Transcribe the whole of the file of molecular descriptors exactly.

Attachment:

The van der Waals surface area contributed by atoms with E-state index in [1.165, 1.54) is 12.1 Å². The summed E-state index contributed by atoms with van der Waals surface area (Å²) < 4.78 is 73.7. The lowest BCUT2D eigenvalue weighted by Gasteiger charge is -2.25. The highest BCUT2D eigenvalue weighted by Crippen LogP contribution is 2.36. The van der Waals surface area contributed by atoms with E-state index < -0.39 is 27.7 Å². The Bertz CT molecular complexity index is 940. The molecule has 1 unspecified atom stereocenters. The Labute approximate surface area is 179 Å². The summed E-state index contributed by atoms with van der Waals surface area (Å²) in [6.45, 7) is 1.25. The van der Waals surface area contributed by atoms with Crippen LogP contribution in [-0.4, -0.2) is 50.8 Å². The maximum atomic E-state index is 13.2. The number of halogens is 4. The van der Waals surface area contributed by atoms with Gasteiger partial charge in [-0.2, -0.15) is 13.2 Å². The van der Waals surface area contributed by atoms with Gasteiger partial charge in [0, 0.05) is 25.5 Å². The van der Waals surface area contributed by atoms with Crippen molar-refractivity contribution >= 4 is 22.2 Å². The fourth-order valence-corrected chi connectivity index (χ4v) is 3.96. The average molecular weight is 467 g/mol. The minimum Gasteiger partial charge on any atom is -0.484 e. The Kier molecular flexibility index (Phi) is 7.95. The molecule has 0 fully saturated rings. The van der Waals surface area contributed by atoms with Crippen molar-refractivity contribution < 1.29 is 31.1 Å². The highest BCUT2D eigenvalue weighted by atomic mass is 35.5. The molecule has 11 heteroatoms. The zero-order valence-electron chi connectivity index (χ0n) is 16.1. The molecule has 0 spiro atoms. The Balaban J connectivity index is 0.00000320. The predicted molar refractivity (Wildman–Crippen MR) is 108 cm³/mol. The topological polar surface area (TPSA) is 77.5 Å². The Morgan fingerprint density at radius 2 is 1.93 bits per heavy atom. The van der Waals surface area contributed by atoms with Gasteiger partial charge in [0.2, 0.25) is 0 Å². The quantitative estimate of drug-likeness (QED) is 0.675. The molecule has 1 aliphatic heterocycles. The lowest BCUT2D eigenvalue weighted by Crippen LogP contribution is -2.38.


The van der Waals surface area contributed by atoms with E-state index in [1.165, 1.54) is 12.1 Å². The summed E-state index contributed by atoms with van der Waals surface area (Å²) < 4.78 is 73.7. The lowest BCUT2D eigenvalue weighted by Gasteiger charge is -2.25. The highest BCUT2D eigenvalue weighted by Crippen LogP contribution is 2.36. The van der Waals surface area contributed by atoms with E-state index < -0.39 is 27.7 Å². The Bertz CT molecular complexity index is 940. The molecule has 1 unspecified atom stereocenters. The Labute approximate surface area is 179 Å². The summed E-state index contributed by atoms with van der Waals surface area (Å²) in [6.45, 7) is 1.25. The van der Waals surface area contributed by atoms with Crippen LogP contribution in [-0.4, -0.2) is 50.8 Å². The maximum atomic E-state index is 13.2. The number of halogens is 4. The van der Waals surface area contributed by atoms with Gasteiger partial charge in [-0.2, -0.15) is 13.2 Å². The van der Waals surface area contributed by atoms with Gasteiger partial charge in [0, 0.05) is 25.5 Å². The van der Waals surface area contributed by atoms with Crippen molar-refractivity contribution >= 4 is 22.2 Å². The fourth-order valence-corrected chi connectivity index (χ4v) is 3.96. The average molecular weight is 467 g/mol. The minimum Gasteiger partial charge on any atom is -0.484 e. The Kier molecular flexibility index (Phi) is 7.95. The molecule has 0 fully saturated rings. The van der Waals surface area contributed by atoms with Crippen molar-refractivity contribution < 1.29 is 31.1 Å². The highest BCUT2D eigenvalue weighted by atomic mass is 35.5. The molecule has 11 heteroatoms. The zero-order valence-electron chi connectivity index (χ0n) is 16.1. The molecule has 0 spiro atoms. The Balaban J connectivity index is 0.00000320. The predicted molar refractivity (Wildman–Crippen MR) is 108 cm³/mol. The topological polar surface area (TPSA) is 77.5 Å². The Morgan fingerprint density at radius 2 is 1.93 bits per heavy atom. The van der Waals surface area contributed by atoms with Gasteiger partial charge in [0.2, 0.25) is 0 Å². The quantitative estimate of drug-likeness (QED) is 0.675. The molecule has 1 aliphatic heterocycles. The lowest BCUT2D eigenvalue weighted by Crippen LogP contribution is -2.38.